Fiction: Late Morning Silence
By Nova Warner
I’ve already woken up three times. Once just after five o’clock when the first rays of sunlight pulled my eyes opens, very much against my will. Rolling over and burying my face under my duvet is enough to get me back to sleep. Then I wake up at seven o’clock when my little brother barges into the room and sits on me. His tablet blares in my ear, but he ignores my weak protests and I’m left to stare at myself in the wall of sliding mirrors, broken and unable to move. I didn’t use to look so tired before I left for university, when I would already be awake at six o’clock and would jump out of bed as soon as the seven o’clock alarm signalled the start of a school day.
While I stare at myself in the mirror Mum has taken Nate out of the room. Gen is up by now; I can hear the distant sounds of her watching her tablet while eating her breakfast in the living room. Maybe she still eats chocolate spread on toast. I’m not sure yet. As Nate and his noise descends to the living room I close my eyes, just to collect my thoughts, and there’s silence.
No electronic echoes, no yelping yodels, no stomping steps, just silence.
It’s nine o’clock. Gen has gone to school, the one I used to go to. But it’s better now in all the ways I didn’t know I wanted it to be. Nate’s gone to school to, a different one. Mum will be gone too. Maybe she’s having a coffee with a friend where they’ll watch the people come and go with their little oddities, or maybe she’s not allowed to work from home today. I check my phone, stretching more than I want to because the charger is just too short to reach the bed. The notifications are mostly news alerts I forget after reading, emails I ignore and Discord servers I never use, but buried underneath them are a couple of messages that I actually read. One’s a meme that makes me blow a little air out of my nose and the other a response to a message I long forgot, and so their message is left in a contextless void where any and all possibilities of its meanings hang in my head in equal possibility.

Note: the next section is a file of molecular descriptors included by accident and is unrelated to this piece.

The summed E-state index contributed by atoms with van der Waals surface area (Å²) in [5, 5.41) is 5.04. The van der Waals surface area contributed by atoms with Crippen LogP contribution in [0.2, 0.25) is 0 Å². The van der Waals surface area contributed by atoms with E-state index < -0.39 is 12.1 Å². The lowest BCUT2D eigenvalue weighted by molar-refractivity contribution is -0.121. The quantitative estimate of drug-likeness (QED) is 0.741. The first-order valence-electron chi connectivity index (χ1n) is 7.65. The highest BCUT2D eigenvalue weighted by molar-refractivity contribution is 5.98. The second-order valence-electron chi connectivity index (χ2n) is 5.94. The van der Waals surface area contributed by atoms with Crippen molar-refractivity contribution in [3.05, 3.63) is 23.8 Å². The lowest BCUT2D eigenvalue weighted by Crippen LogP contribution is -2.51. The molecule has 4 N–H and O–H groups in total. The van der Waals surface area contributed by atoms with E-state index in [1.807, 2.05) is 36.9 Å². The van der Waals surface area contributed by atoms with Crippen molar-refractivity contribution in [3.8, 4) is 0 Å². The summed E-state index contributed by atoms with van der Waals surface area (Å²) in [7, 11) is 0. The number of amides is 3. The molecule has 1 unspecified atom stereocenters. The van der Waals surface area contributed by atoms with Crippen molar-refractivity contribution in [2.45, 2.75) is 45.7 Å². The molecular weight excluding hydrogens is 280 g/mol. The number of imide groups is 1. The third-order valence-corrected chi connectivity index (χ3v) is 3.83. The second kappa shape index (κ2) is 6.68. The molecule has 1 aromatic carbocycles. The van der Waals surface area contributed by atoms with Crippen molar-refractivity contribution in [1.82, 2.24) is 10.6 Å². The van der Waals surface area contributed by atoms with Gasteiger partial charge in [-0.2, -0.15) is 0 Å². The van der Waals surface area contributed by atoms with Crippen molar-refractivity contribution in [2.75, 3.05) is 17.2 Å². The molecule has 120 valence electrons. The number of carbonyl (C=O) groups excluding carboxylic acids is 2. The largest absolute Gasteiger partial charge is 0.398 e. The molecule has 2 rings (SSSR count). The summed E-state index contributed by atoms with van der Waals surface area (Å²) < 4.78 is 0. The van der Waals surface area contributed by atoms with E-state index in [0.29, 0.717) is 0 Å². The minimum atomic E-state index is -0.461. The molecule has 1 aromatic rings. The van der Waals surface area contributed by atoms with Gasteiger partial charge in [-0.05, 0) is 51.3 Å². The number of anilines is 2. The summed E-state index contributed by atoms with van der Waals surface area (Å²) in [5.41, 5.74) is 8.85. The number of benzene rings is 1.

Eventually I stand up amidst the ruins of my possessions, half unpacked half stuffed into carrier bags. It doesn’t seem that long since it was my room and I didn’t have to sleep in the corner or worry about Nate getting to my stuff behind my back. There’s a small pile of trinkets and junk next to my bed, the two stacked mattresses that my feet hang off when I lie down, which I’m sure I don’t need but can’t move in the fear that I’ll lose something before I move out. Numerous empty bottles of cherry coke, hidden well enough to avoid critical comments from Mum but present enough to make me despair slightly more, only worsen the image of my corner. I’ll get rid of them, at some point. There’s an oestrogen patch stuck to the mattress, a red square on my thigh where it had been before.
I skip breakfast again and head straight to the bathroom. A piss and two minutes of teeth brushing later I slump back into the bedroom and begin searching for clothes. The two piles of trousers and tops I set apart after first moving back in, originally neat and tidy, have by now merged into an unruly mess of fabrics. That’s another item on the to-do list. I pull some stuff on that’s creased but presentable and lie down again, thinking in the silence.
Has Gen told her counsellor that her older sister is moping around the house and keeps smiling with sunken eyes? Does Nate wonder why his older sister has returned and is sleeping in the corner of his room? I’m not even sure if he recognises me as his older sister, or if he just sees the old me from before. Then there’s Mum. Is she confessing to her friends that she’s getting worried I’ll be a layabout leaching off her? The job search hasn’t been going well, in fact it hasn’t been going at all for a while. I try not to dwell on the questions, but they lurk at the back of my mind, with the silence.
Nova Warner (she/her) is a recent graduate of Durham University in the midst of a job search. She has previously been published in Indie Bites, Syncopation Literary Journal and From the Lighthouse. Outside of writing she enjoys photography and collecting books. She can be found on Twitter and Instagram @novawarner01.